Before going to your FP&A interview, keep these things in mind:
- Do your research on the company previously
- Prepare for the typical technical questions
- Dress appropriately
And relax, you'll do well if you prepare and are confident in your abilities. But, even if you don't, this will help you grow personally and be better in future interviews.
You’ve finally polished off your resume, added relevant skills and secured that interview opportunity with the company you're eyeing. The next step is to prepare... and prepare well!
How exactly do you prepare for a job in this finance space? More importantly, what job are you preparing for? If it is an opportunity as a Financial Planning Analyst, then you're preparing for an intellectually challenging position in finance that has suffered changes after the pandemic and gained importance for the finance team, with a lot of potential for growth into a senior FP&A role.
What is FP&A?
Before we can get started on how to nail the interview, it's important that you fully know what FP&A managers do and how they function on a finance team. An FP&A manager is a type of financial advisor that helps with budgeting, forecasting, and financial modeling. As a jobseeker, it's essential that you know the principles of FP&A so you can help senior management with decision making and goal setting. By improving cash flow management, uncovering new opportunities, and creating strategic financial modeling and plans, FP&A professionals are able to help companies improve their bottom line from a more strategic perspective.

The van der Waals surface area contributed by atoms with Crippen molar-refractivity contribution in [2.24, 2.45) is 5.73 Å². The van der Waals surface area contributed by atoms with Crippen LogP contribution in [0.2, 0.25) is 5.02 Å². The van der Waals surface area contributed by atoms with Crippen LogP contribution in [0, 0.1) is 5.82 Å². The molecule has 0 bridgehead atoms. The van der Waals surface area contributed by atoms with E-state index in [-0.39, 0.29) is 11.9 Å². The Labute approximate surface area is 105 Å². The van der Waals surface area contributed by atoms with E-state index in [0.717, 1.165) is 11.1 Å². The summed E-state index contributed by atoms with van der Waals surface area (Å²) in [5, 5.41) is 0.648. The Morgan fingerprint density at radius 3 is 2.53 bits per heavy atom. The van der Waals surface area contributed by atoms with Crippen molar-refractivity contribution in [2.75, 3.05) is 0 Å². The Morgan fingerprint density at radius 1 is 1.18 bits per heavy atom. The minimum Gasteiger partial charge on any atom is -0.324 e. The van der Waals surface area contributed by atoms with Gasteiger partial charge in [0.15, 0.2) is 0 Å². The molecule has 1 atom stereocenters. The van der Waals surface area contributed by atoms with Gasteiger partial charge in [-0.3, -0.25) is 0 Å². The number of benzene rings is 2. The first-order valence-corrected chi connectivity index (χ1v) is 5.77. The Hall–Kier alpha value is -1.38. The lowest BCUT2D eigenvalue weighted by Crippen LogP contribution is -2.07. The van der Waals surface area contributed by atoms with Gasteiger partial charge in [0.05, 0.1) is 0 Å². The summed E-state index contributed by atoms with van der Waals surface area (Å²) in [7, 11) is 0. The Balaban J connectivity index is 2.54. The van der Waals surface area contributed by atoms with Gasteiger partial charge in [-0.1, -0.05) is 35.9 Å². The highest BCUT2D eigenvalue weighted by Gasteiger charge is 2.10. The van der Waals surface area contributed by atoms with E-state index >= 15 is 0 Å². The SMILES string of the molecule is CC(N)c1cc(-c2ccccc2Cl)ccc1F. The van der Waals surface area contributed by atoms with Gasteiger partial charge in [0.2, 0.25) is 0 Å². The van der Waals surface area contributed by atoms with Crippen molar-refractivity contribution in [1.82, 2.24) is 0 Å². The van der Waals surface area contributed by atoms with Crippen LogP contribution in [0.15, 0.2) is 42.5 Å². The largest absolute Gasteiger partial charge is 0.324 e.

Interview secured, now what do you do?
Preparation starts with your understanding of the company and how your skill set can be the ideal mix with their core values. The most effective way to learn about a company is by doing your due diligence. Research the company's financial reports that are published for public consumption, read their blogs, and subscribe to their email list to see firsthand how the company communicates their vision and ideals to their consumers.
This is how you arm yourself with relevant knowledge, and devise strategic ways to integrate your strengths into the growth potential of the company.
The day before your job interview, go through the information you researched one last time. Go over some of the key elements of the company: